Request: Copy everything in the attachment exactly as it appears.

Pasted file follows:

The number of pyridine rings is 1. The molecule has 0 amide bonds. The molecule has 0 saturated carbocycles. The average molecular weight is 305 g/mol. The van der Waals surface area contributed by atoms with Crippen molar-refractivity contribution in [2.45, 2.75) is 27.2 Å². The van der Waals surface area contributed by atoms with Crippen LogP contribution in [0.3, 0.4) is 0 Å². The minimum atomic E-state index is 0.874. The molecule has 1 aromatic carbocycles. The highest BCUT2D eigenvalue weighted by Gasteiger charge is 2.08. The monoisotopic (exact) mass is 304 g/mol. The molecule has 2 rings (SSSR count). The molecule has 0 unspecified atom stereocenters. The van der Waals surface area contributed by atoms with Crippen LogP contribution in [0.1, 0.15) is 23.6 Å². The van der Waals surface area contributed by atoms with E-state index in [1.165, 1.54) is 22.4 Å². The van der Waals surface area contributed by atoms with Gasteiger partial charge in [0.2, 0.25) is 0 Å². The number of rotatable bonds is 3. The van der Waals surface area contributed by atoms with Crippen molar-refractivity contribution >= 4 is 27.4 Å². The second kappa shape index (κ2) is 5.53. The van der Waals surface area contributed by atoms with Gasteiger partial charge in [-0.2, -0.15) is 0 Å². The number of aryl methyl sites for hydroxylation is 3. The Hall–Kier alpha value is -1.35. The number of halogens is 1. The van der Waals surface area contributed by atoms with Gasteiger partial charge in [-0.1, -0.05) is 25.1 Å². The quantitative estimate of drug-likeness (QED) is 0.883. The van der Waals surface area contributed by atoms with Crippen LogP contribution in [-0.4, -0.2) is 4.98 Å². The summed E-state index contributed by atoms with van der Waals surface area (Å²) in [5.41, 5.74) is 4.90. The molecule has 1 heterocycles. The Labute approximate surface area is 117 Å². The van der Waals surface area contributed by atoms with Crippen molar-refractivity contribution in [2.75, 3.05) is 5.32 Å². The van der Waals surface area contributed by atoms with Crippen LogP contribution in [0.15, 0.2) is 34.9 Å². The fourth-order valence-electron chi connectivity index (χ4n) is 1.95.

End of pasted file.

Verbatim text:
The number of pyridine rings is 1. The molecule has 0 amide bonds. The molecule has 0 saturated carbocycles. The average molecular weight is 305 g/mol. The van der Waals surface area contributed by atoms with Crippen molar-refractivity contribution in [2.45, 2.75) is 27.2 Å². The van der Waals surface area contributed by atoms with Crippen LogP contribution in [0.3, 0.4) is 0 Å². The minimum atomic E-state index is 0.874. The molecule has 1 aromatic carbocycles. The highest BCUT2D eigenvalue weighted by Gasteiger charge is 2.08. The monoisotopic (exact) mass is 304 g/mol. The molecule has 2 rings (SSSR count). The molecule has 0 unspecified atom stereocenters. The van der Waals surface area contributed by atoms with Crippen LogP contribution in [0.1, 0.15) is 23.6 Å². The van der Waals surface area contributed by atoms with E-state index in [1.165, 1.54) is 22.4 Å². The van der Waals surface area contributed by atoms with Gasteiger partial charge in [0.2, 0.25) is 0 Å². The number of rotatable bonds is 3. The van der Waals surface area contributed by atoms with Crippen molar-refractivity contribution >= 4 is 27.4 Å². The second kappa shape index (κ2) is 5.53. The van der Waals surface area contributed by atoms with Gasteiger partial charge in [-0.2, -0.15) is 0 Å². The number of aryl methyl sites for hydroxylation is 3. The Hall–Kier alpha value is -1.35. The number of halogens is 1. The van der Waals surface area contributed by atoms with Gasteiger partial charge in [-0.1, -0.05) is 25.1 Å². The quantitative estimate of drug-likeness (QED) is 0.883. The van der Waals surface area contributed by atoms with Crippen LogP contribution in [-0.4, -0.2) is 4.98 Å². The summed E-state index contributed by atoms with van der Waals surface area (Å²) in [5.41, 5.74) is 4.90. The molecule has 1 heterocycles. The Labute approximate surface area is 117 Å². The van der Waals surface area contributed by atoms with Crippen molar-refractivity contribution in [2.75, 3.05) is 5.32 Å². The van der Waals surface area contributed by atoms with Crippen LogP contribution in [0.15, 0.2) is 34.9 Å². The fourth-order valence-electron chi connectivity index (χ4n) is 1.95.